Okinawa Zoo & Museum diary

Children’s Center

The team to raise and care for the animals~I planted a kazura

Good morning.
In order to prevent the spread of the new coronavirus, the Okinawa Childhood Center has been closed for the time being since yesterday.
The "Animal Feeding Team", which was scheduled to start just yesterday, is also a staff member's only activity.
It's a bit lonely, but I'll do my best with the feeling that I'm working together with all the members of the team.
The photo at the beginning is the Ryukyu-kozakura that bloomed in the little stream zone. It's a little spring, you have to look closely to see it!

Then, I'm going to report my activities.
First, we went to pick up the poop of the herbivores in the park and the compost made from the plants in the park.

Herbivores are really amazing, but they don't smell at all~.
We encountered centipedes and bedbugs on the way, but we got the equivalent of a field.
Next, we will move to the stream zone to tend to the fields.

Thanks to the camera work of the camera staff who went with me, the rice paddies look like a vast area (laughs).
In fact, it's about 10 tatami mats... I finished removing "algae" and water plants in about an hour.
Dragonflies and butterflies dance, and the rice paddies are filled with newts and goats that have grown to about 4cm in size.
We are thriving. ...I can't take a picture because my hands are muddy...I'm sorry.
I'll make love to you as soon as I open the park and make love to you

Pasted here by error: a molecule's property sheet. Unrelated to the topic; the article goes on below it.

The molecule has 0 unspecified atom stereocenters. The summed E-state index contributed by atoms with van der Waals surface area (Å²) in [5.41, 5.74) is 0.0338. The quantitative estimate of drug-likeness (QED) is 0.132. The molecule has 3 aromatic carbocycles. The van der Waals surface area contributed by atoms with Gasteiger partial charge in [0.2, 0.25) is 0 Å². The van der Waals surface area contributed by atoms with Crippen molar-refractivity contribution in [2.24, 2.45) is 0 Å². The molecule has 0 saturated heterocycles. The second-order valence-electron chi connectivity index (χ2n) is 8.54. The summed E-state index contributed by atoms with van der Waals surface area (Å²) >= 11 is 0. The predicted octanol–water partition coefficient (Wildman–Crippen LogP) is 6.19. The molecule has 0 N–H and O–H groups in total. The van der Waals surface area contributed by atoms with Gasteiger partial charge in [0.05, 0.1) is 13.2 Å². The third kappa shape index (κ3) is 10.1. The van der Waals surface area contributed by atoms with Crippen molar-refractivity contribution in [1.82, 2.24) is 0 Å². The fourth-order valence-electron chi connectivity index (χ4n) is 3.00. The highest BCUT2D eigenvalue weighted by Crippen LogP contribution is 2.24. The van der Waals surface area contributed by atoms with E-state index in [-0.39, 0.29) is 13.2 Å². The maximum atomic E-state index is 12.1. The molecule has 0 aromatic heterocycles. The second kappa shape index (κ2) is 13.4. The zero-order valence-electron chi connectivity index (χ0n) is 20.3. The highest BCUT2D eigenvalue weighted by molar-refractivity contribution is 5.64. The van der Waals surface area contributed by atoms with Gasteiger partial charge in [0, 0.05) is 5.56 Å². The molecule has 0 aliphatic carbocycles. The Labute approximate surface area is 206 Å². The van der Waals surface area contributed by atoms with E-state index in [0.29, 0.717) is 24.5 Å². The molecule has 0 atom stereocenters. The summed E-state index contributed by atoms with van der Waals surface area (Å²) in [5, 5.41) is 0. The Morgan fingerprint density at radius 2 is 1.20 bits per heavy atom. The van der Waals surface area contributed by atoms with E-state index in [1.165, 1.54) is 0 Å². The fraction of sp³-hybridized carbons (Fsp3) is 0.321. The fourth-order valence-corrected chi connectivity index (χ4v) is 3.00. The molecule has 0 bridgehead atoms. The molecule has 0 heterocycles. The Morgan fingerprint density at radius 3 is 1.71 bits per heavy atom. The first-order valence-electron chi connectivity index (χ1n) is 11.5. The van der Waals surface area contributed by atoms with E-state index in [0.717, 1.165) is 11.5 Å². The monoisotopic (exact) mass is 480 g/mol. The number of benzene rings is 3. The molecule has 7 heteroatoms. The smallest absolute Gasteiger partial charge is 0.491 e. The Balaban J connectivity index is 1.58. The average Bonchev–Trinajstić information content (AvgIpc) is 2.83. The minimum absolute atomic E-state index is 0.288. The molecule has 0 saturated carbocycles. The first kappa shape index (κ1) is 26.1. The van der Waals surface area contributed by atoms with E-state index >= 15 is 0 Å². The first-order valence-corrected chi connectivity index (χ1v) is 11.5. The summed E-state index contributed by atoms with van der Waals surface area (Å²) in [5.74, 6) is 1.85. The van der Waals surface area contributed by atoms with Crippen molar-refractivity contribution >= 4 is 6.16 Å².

Lastly, here's an introduction to the "Animal's Rice" that we're currently raising!
Clockwise from the top left, they are "Ohi Goo", "Ginseng", "Mae Opa" and "Kazura".
Incidentally, I cut three kazura trees, but one was completely given to snails (?). Even the stems can be eaten.
One was eaten all the leaves orz only the one in the photo is stepping on it!
Thank you, Kazra, for growing up! Keep fighting!
The fields where we plant Mae Opah and Kazura in particular are the places where we try to use natural farming methods.
It's a harsh environment where only the strong survive, not the worm.
Thinking about it, I started to say to my plants every morning, "Oh, you're growing up, thank you!
I'm sorry, I'm a member of the team...
I'm sure everyone in the Animal Feeding Team would want to say so too! Maybe!

So we finished our activities yesterday.
From now on, I will occasionally write about the fields in the little stream zone outside of the activity days on my blog.
I'll make love to you if you enjoy reading it.